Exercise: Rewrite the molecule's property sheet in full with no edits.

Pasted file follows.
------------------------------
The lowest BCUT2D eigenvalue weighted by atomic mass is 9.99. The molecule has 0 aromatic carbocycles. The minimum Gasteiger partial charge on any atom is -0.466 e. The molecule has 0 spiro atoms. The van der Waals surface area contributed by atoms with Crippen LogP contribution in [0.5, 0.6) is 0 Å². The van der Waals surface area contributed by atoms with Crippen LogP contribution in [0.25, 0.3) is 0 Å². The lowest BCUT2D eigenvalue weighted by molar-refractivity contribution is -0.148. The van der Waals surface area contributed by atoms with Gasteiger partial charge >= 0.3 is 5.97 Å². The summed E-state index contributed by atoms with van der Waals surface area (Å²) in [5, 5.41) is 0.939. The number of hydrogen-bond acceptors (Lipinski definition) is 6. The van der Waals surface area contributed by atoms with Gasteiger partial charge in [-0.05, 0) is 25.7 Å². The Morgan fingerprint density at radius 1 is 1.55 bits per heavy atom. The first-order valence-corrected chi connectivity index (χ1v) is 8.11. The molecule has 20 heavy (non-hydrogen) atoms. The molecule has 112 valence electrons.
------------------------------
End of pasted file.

The lowest BCUT2D eigenvalue weighted by atomic mass is 9.99. The molecule has 0 aromatic carbocycles. The minimum Gasteiger partial charge on any atom is -0.466 e. The molecule has 0 spiro atoms. The van der Waals surface area contributed by atoms with Crippen LogP contribution in [0.5, 0.6) is 0 Å². The van der Waals surface area contributed by atoms with Crippen LogP contribution in [0.25, 0.3) is 0 Å². The lowest BCUT2D eigenvalue weighted by molar-refractivity contribution is -0.148. The van der Waals surface area contributed by atoms with Gasteiger partial charge >= 0.3 is 5.97 Å². The summed E-state index contributed by atoms with van der Waals surface area (Å²) in [5, 5.41) is 0.939. The number of hydrogen-bond acceptors (Lipinski definition) is 6. The van der Waals surface area contributed by atoms with Gasteiger partial charge in [-0.05, 0) is 25.7 Å². The Morgan fingerprint density at radius 1 is 1.55 bits per heavy atom. The first-order valence-corrected chi connectivity index (χ1v) is 8.11. The molecule has 20 heavy (non-hydrogen) atoms. The molecule has 112 valence electrons.